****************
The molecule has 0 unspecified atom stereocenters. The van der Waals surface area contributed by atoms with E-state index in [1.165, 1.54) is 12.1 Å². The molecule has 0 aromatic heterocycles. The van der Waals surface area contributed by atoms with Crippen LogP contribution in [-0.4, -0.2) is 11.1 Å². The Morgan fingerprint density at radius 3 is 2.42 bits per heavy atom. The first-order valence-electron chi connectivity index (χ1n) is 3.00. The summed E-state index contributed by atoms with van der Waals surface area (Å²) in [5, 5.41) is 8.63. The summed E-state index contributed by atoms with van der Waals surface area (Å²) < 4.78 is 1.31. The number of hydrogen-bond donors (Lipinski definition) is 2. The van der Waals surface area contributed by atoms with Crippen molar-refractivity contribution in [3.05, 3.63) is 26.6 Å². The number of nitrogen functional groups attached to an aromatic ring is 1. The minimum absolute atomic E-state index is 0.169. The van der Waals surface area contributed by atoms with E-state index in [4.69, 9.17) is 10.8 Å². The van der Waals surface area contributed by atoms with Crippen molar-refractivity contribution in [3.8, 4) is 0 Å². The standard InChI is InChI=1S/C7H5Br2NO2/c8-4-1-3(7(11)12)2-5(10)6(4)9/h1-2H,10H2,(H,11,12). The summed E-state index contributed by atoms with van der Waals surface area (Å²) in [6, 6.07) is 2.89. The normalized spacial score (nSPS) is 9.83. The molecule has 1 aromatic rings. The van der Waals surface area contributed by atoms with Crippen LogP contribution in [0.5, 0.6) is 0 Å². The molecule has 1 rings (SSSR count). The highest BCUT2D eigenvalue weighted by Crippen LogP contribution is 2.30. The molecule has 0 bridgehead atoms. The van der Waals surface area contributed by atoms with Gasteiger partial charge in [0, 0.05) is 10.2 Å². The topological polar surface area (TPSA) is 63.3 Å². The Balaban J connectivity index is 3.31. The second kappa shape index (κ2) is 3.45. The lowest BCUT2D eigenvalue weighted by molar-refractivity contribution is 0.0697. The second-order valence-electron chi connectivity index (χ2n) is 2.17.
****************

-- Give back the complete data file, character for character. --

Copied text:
The molecule has 0 unspecified atom stereocenters. The van der Waals surface area contributed by atoms with E-state index in [1.165, 1.54) is 12.1 Å². The molecule has 0 aromatic heterocycles. The van der Waals surface area contributed by atoms with Crippen LogP contribution in [-0.4, -0.2) is 11.1 Å². The Morgan fingerprint density at radius 3 is 2.42 bits per heavy atom. The first-order valence-electron chi connectivity index (χ1n) is 3.00. The summed E-state index contributed by atoms with van der Waals surface area (Å²) in [5, 5.41) is 8.63. The summed E-state index contributed by atoms with van der Waals surface area (Å²) < 4.78 is 1.31. The number of hydrogen-bond donors (Lipinski definition) is 2. The van der Waals surface area contributed by atoms with Crippen molar-refractivity contribution in [3.05, 3.63) is 26.6 Å². The number of nitrogen functional groups attached to an aromatic ring is 1. The minimum absolute atomic E-state index is 0.169. The van der Waals surface area contributed by atoms with E-state index in [4.69, 9.17) is 10.8 Å². The van der Waals surface area contributed by atoms with Crippen molar-refractivity contribution in [3.8, 4) is 0 Å². The standard InChI is InChI=1S/C7H5Br2NO2/c8-4-1-3(7(11)12)2-5(10)6(4)9/h1-2H,10H2,(H,11,12). The summed E-state index contributed by atoms with van der Waals surface area (Å²) in [6, 6.07) is 2.89. The normalized spacial score (nSPS) is 9.83. The molecule has 1 aromatic rings. The van der Waals surface area contributed by atoms with Crippen LogP contribution in [0.5, 0.6) is 0 Å². The molecule has 1 rings (SSSR count). The highest BCUT2D eigenvalue weighted by Crippen LogP contribution is 2.30. The molecule has 0 bridgehead atoms. The van der Waals surface area contributed by atoms with Gasteiger partial charge in [0, 0.05) is 10.2 Å². The topological polar surface area (TPSA) is 63.3 Å². The Balaban J connectivity index is 3.31. The second kappa shape index (κ2) is 3.45. The lowest BCUT2D eigenvalue weighted by molar-refractivity contribution is 0.0697. The second-order valence-electron chi connectivity index (χ2n) is 2.17.